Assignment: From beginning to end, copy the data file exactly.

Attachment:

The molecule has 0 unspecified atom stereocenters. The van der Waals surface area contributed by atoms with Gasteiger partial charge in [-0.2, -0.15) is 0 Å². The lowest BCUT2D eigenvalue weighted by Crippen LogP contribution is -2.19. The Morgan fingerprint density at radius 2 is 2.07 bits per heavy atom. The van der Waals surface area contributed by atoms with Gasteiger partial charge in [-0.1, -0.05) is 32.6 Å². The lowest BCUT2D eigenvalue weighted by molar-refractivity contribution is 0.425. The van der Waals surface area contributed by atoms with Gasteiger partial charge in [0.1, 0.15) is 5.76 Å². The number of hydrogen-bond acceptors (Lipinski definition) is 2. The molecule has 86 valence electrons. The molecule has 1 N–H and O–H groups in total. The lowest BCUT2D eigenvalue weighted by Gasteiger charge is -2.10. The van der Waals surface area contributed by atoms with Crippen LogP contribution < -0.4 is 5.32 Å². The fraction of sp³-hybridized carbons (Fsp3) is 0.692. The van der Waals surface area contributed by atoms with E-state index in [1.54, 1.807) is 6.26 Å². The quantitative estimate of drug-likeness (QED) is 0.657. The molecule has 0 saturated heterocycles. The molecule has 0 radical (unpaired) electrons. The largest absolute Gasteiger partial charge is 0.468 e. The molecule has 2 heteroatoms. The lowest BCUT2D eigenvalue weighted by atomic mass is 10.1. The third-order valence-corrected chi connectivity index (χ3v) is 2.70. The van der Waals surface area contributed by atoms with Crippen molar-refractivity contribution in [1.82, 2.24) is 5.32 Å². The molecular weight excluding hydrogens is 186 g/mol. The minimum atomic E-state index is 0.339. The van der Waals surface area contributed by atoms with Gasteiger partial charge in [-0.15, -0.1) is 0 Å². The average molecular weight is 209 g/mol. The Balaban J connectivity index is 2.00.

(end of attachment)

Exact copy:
The molecule has 0 unspecified atom stereocenters. The van der Waals surface area contributed by atoms with Gasteiger partial charge in [-0.2, -0.15) is 0 Å². The lowest BCUT2D eigenvalue weighted by Crippen LogP contribution is -2.19. The Morgan fingerprint density at radius 2 is 2.07 bits per heavy atom. The van der Waals surface area contributed by atoms with Gasteiger partial charge in [-0.1, -0.05) is 32.6 Å². The lowest BCUT2D eigenvalue weighted by molar-refractivity contribution is 0.425. The van der Waals surface area contributed by atoms with Gasteiger partial charge in [0.1, 0.15) is 5.76 Å². The number of hydrogen-bond acceptors (Lipinski definition) is 2. The molecule has 86 valence electrons. The molecule has 1 N–H and O–H groups in total. The lowest BCUT2D eigenvalue weighted by Gasteiger charge is -2.10. The van der Waals surface area contributed by atoms with Crippen LogP contribution < -0.4 is 5.32 Å². The fraction of sp³-hybridized carbons (Fsp3) is 0.692. The van der Waals surface area contributed by atoms with E-state index in [1.54, 1.807) is 6.26 Å². The quantitative estimate of drug-likeness (QED) is 0.657. The molecule has 0 saturated heterocycles. The molecule has 0 radical (unpaired) electrons. The largest absolute Gasteiger partial charge is 0.468 e. The molecule has 2 heteroatoms. The lowest BCUT2D eigenvalue weighted by atomic mass is 10.1. The third-order valence-corrected chi connectivity index (χ3v) is 2.70. The van der Waals surface area contributed by atoms with Crippen molar-refractivity contribution in [1.82, 2.24) is 5.32 Å². The molecular weight excluding hydrogens is 186 g/mol. The minimum atomic E-state index is 0.339. The van der Waals surface area contributed by atoms with Gasteiger partial charge in [-0.15, -0.1) is 0 Å². The average molecular weight is 209 g/mol. The Balaban J connectivity index is 2.00.